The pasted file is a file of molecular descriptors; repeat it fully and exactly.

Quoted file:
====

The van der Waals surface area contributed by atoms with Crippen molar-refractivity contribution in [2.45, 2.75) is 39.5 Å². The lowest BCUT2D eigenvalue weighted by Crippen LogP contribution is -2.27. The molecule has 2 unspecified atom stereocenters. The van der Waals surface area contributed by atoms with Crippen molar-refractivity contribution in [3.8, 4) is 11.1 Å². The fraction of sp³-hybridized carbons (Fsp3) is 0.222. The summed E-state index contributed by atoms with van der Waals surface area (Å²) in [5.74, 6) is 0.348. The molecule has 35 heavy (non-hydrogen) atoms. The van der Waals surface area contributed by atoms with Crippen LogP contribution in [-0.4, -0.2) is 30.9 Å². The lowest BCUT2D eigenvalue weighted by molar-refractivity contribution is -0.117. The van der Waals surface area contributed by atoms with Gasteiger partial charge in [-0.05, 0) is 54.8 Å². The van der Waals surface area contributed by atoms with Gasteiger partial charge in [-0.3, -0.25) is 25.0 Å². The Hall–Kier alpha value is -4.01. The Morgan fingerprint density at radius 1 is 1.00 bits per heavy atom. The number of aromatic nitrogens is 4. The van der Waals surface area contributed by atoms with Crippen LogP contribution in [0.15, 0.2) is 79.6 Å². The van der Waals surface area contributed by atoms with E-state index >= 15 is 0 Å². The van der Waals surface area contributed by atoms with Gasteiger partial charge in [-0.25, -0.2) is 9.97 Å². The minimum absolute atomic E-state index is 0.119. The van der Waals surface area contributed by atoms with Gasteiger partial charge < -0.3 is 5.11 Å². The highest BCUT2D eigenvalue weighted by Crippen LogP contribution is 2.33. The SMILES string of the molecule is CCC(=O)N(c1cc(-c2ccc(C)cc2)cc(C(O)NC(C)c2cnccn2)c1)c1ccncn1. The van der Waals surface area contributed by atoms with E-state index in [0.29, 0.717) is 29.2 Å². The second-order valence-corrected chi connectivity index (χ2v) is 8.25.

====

The van der Waals surface area contributed by atoms with Crippen molar-refractivity contribution in [2.45, 2.75) is 39.5 Å². The lowest BCUT2D eigenvalue weighted by Crippen LogP contribution is -2.27. The molecule has 2 unspecified atom stereocenters. The van der Waals surface area contributed by atoms with Crippen molar-refractivity contribution in [3.8, 4) is 11.1 Å². The fraction of sp³-hybridized carbons (Fsp3) is 0.222. The summed E-state index contributed by atoms with van der Waals surface area (Å²) in [5.74, 6) is 0.348. The molecule has 35 heavy (non-hydrogen) atoms. The van der Waals surface area contributed by atoms with Crippen LogP contribution in [-0.4, -0.2) is 30.9 Å². The lowest BCUT2D eigenvalue weighted by molar-refractivity contribution is -0.117. The van der Waals surface area contributed by atoms with Gasteiger partial charge in [-0.05, 0) is 54.8 Å². The van der Waals surface area contributed by atoms with Gasteiger partial charge in [-0.3, -0.25) is 25.0 Å². The Hall–Kier alpha value is -4.01. The Morgan fingerprint density at radius 1 is 1.00 bits per heavy atom. The number of aromatic nitrogens is 4. The van der Waals surface area contributed by atoms with Crippen LogP contribution in [0.15, 0.2) is 79.6 Å². The van der Waals surface area contributed by atoms with E-state index >= 15 is 0 Å². The van der Waals surface area contributed by atoms with Gasteiger partial charge in [-0.25, -0.2) is 9.97 Å². The minimum absolute atomic E-state index is 0.119. The van der Waals surface area contributed by atoms with Gasteiger partial charge < -0.3 is 5.11 Å². The highest BCUT2D eigenvalue weighted by Crippen LogP contribution is 2.33. The SMILES string of the molecule is CCC(=O)N(c1cc(-c2ccc(C)cc2)cc(C(O)NC(C)c2cnccn2)c1)c1ccncn1. The van der Waals surface area contributed by atoms with E-state index in [0.29, 0.717) is 29.2 Å². The second-order valence-corrected chi connectivity index (χ2v) is 8.25.